Adam Yauch led a life well lived




Like many of a certain age, the Beastie Boys takes me back to high school.

Hello Nasty, and its irresistible lead single “Intergalactic,” was released the summer before my junior year. That album, like its immediate predecessor Ill Communication smashed genres, jokes and styles together into a mash of songs spread out over two sides of a cassette. Their albums were as complex as their singles were hooky, and they were always undeniably cool.

I don’t enjoy looming back to such a weird, transitional period, but news of the death of Adam Yauch, aka MCA, brought back a flash of some of the best memories of that time, along with a wave of grief. And judging by the outpouring of emotion and love by millions in the wake, I wasn’t alone.

Even for folks who weren’t terribly big hip-hop fans (like myself), the Beastie Boys crossed over so many planes they were impossible to ignore. Yes, early in their career they had been written off as three brats cashing in on the new-found spotlight on hip-hop. But their work extended far beyond that, and their accomplishments were undeniable.

Their first real statement was 1989’s Paul’s Boutique, a manual on how sonic textures and complex structures could be achieved by sampling. That template was kept and augmented throughout their career, which saw them mixing in punk guitars, drums and bass, with guests flying in and surprises always the order of the day.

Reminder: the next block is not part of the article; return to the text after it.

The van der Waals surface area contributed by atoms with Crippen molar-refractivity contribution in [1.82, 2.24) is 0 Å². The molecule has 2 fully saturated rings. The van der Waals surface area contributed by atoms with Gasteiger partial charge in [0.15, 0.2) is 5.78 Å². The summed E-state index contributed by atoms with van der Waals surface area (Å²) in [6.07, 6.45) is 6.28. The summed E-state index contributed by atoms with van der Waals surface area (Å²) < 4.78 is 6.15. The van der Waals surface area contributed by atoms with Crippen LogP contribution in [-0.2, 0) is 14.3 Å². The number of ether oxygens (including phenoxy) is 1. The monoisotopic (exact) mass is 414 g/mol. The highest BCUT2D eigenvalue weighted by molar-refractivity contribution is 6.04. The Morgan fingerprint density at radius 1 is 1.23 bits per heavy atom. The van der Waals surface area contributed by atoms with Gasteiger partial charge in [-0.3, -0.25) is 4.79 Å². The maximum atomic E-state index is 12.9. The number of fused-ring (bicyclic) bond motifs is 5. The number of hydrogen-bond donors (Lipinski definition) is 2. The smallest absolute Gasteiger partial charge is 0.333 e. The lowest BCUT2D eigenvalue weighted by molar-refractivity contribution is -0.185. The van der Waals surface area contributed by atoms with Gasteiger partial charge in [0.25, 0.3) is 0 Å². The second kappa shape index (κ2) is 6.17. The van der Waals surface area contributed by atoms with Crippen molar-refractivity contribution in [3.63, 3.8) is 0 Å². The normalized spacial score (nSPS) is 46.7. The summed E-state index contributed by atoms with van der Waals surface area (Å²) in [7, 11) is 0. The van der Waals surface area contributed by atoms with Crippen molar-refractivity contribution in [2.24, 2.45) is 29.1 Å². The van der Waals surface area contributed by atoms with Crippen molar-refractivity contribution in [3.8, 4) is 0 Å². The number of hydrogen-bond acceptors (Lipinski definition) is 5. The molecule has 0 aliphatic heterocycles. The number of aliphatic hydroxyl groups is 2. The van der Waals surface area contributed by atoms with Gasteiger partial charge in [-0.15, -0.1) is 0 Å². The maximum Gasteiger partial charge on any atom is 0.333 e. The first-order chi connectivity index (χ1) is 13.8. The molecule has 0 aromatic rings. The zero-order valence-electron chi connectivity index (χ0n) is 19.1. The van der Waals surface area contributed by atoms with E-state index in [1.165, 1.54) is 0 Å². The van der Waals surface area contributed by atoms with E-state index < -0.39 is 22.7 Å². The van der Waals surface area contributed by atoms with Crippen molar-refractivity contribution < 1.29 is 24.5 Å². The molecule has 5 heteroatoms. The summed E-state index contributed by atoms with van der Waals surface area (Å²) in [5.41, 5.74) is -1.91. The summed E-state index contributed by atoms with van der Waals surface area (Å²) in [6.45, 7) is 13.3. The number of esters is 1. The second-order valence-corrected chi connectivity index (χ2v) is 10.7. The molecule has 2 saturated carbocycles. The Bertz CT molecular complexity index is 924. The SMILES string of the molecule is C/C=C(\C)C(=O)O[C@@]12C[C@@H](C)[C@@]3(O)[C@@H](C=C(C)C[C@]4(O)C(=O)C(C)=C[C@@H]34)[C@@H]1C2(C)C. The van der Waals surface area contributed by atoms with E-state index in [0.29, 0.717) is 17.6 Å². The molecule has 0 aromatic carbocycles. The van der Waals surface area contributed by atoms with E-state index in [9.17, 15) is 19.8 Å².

The surprises weren’t limited to the records. The Beastie Boys sort of set the template on how to operate on the outskirts of the music business while remaining relevant. They established their Grand Royal imprint, maintaining creative control and signing new artists (including Sean Lennon and At The Drive-In).

Yauch, in particular, was adamant about turning his influence on popular culture into a positive, holding the Tibetan Freedom Concerts in the late 1990s, bringing awareness to the plight of Tibet at the hands of the Chinese government.

Those concerts, especially a storm-shortened one in 1998 partially broadcast on MTV in Washington, D.C., was the first memory triggered when I heard that Yauch had died. This wasn’t just an artist holed away in his studio creating beats and basslines. This was a positive force in the world, one who obviously had a real impact beyond his inner circle.

Yauch always seemed to be the conscious of the band. While Ad-Rock’s screeching vocals punctuated most of their songs, MCA hung lower, lending a touch of the serious with his gravelly voice, as in his verse in 1994’s “Sure Shot” that called, “the disrespect for women has got to be through.”

I didn’t know Yauch. I’ve never even seen the Beastie Boys live. But his death struck a chord, a monumental person cut down far too young. We all have to go, but a moment like this still forces an awful, self-absorbed question: why do we have to go?

It doesn’t matter. Someday, we will all go. In the meantime, we can only work hard and hope to have left more good than bad in the world the day our number is called.

Yauch left much more good than bad. His work and influence will live on long past any of us. He is, now and forever, an example of a life well lived.

May 7, 2012

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